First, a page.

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Pattern and distribution of ergot alkaloids in cereals and cereal products from European countries

(2014) WORLD MYCOTOXIN JOURNAL. 7(2). p.217-230
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Abstract
This paper reports on the occurrence of ergot alkaloids in cereals and cereal products in Europe. It includes occurrence data our group previously submitted to the European Food Safety Authority and new data we gathered afterwards. A total of 1,065 samples of cereals and cereal products intended for human consumption and animal feeding were analysed by liquid chromatography-tandem mass spectrometry for the presence of ergot alkaloids. The sample set included rye-, wheat- and multigrain-based food as well as rye-, wheat- and triticale-based feed. The study revealed that 59% of the analysed food and feed samples were contaminated with ergot alkaloids to some extent. In 55% of the samples, the levels of the -ine isomers were above the limit of quantification (LOQ), while contamination with the -inine isomers was found in 51% of the samples. The median values for the main ergot alkaloids (-ine forms) and the epimers (-inine forms) were 1 and 2 mu g/kg, respectively. Ergot alkaloids were present in 84% of rye food, 67% of wheat food, 48% of multigrain food, 52% of rye feed, 27% of wheat feed, and 44% of triticale feed at total alkaloid levels ranging from (LOQ) to 12,340 mu g/kg. Though the highest frequencies of contamination were observed for food samples, the feed samples, in particular Swiss rye feed, accounted for the highest levels of ergot alkaloids. The frequencies and levels of contamination were significantly lower in organic samples compared to conventional samples. Maximum levels of individual ergot alkaloids up to 3,270 mu g/kg (for ergotamine) were observed. Overall, ergosine, ergokryptine and ergocristine were the frequently occurring ergot alkaloids. The co-occurrence of all six ergot alkaloids was noted in 35% of the positive samples. Occurrence of a single ergot alkaloid was mainly observed for ergometrine.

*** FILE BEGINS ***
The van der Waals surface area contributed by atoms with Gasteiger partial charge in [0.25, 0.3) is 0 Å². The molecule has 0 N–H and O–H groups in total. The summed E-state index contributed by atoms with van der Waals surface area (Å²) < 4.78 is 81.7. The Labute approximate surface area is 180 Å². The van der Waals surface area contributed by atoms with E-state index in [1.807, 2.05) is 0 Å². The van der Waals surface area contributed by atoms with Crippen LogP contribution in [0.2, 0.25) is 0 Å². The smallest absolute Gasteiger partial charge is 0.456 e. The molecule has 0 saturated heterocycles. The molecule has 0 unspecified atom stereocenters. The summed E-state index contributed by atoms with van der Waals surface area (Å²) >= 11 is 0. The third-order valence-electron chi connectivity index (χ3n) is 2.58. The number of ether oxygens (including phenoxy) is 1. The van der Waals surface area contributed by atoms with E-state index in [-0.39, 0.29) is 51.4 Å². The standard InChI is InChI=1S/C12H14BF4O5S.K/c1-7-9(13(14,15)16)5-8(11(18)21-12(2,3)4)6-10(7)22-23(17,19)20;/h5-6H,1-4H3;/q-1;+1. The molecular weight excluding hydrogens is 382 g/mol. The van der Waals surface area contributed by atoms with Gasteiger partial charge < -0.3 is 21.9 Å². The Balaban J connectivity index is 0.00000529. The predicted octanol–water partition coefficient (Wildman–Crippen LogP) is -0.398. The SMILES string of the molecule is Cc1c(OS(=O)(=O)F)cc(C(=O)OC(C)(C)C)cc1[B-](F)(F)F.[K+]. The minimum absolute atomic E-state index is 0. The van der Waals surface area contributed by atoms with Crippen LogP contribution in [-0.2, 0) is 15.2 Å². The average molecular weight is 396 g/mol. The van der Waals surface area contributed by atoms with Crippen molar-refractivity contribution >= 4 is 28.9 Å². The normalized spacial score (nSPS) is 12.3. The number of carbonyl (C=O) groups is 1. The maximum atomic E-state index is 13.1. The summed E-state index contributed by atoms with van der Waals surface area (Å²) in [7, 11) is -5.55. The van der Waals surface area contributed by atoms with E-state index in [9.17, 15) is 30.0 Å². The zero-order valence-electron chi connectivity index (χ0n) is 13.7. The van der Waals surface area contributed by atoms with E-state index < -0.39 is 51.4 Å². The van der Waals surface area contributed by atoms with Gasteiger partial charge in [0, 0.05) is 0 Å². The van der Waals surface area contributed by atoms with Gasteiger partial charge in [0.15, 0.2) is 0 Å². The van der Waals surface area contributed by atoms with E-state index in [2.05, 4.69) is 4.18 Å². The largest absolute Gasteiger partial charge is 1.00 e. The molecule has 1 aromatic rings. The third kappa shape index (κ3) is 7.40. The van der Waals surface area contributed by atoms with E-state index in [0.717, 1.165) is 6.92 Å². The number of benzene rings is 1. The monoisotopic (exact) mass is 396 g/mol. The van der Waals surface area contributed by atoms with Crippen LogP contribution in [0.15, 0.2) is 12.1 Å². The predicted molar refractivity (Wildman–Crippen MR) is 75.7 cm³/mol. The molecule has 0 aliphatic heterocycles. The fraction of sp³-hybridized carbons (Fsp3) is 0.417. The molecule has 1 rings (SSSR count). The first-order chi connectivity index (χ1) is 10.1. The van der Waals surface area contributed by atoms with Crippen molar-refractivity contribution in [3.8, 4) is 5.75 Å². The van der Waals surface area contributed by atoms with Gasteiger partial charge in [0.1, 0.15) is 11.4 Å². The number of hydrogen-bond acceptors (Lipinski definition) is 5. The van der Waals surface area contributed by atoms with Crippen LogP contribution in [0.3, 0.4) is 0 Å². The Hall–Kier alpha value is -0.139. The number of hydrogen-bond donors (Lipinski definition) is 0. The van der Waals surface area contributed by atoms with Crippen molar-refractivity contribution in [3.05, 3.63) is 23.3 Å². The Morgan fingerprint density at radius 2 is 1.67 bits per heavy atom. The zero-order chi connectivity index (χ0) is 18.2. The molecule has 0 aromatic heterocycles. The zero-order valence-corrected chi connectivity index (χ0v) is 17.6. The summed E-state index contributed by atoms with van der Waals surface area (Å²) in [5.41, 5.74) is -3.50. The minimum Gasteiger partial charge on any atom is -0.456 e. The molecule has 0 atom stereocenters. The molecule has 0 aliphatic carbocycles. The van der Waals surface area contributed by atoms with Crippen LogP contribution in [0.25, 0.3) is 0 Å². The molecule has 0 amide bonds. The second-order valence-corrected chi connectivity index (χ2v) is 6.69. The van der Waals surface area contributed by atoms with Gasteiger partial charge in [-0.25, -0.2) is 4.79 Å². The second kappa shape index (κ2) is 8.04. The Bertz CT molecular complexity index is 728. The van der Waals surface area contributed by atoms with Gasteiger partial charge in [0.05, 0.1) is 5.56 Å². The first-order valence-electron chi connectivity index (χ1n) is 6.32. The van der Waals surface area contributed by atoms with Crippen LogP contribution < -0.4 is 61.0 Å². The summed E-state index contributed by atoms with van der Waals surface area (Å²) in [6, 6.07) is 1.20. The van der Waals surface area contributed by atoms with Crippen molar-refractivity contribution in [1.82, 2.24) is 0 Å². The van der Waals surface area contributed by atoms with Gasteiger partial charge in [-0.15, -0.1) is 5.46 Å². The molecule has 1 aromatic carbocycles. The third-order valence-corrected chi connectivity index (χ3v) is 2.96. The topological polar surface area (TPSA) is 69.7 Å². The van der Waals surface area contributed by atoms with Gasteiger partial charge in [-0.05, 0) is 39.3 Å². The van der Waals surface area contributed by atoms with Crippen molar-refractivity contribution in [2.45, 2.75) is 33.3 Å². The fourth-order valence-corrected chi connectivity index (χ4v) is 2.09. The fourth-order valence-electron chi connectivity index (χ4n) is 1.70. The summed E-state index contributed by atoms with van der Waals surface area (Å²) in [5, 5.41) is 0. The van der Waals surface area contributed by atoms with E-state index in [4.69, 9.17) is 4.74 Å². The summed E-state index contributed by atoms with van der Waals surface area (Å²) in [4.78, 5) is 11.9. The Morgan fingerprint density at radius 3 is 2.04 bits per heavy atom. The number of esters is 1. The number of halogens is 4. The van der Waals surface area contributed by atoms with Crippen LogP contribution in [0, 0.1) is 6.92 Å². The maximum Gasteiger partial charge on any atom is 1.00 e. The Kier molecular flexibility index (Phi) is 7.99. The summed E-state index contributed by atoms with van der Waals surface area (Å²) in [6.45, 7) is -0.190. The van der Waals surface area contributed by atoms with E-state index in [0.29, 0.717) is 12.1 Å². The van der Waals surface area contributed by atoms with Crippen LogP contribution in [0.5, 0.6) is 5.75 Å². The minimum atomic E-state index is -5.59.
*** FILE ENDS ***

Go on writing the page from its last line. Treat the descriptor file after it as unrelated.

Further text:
Keywords
feremented cassava, Africa, mass spectrometry, DAIRY-CATTLE, FOOD, RYE, MYCOTOXINS, aflatoxin, ochratoxin A, fumonisin

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Citation

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MLA
Malysheva, Svetlana, Daria Larionova, José Diana Di Mavungu, et al. “Pattern and Distribution of Ergot Alkaloids in Cereals and Cereal Products from European Countries.” WORLD MYCOTOXIN JOURNAL 7.2 (2014): 217–230. Print.
APA
Malysheva, S., Larionova, D., Diana Di Mavungu, J., & De Saeger, S. (2014). Pattern and distribution of ergot alkaloids in cereals and cereal products from European countries. WORLD MYCOTOXIN JOURNAL, 7(2), 217–230.
Chicago author-date
Malysheva, Svetlana, Daria Larionova, José Diana Di Mavungu, and Sarah De Saeger. 2014. “Pattern and Distribution of Ergot Alkaloids in Cereals and Cereal Products from European Countries.” World Mycotoxin Journal 7 (2): 217–230.
Chicago author-date (all authors)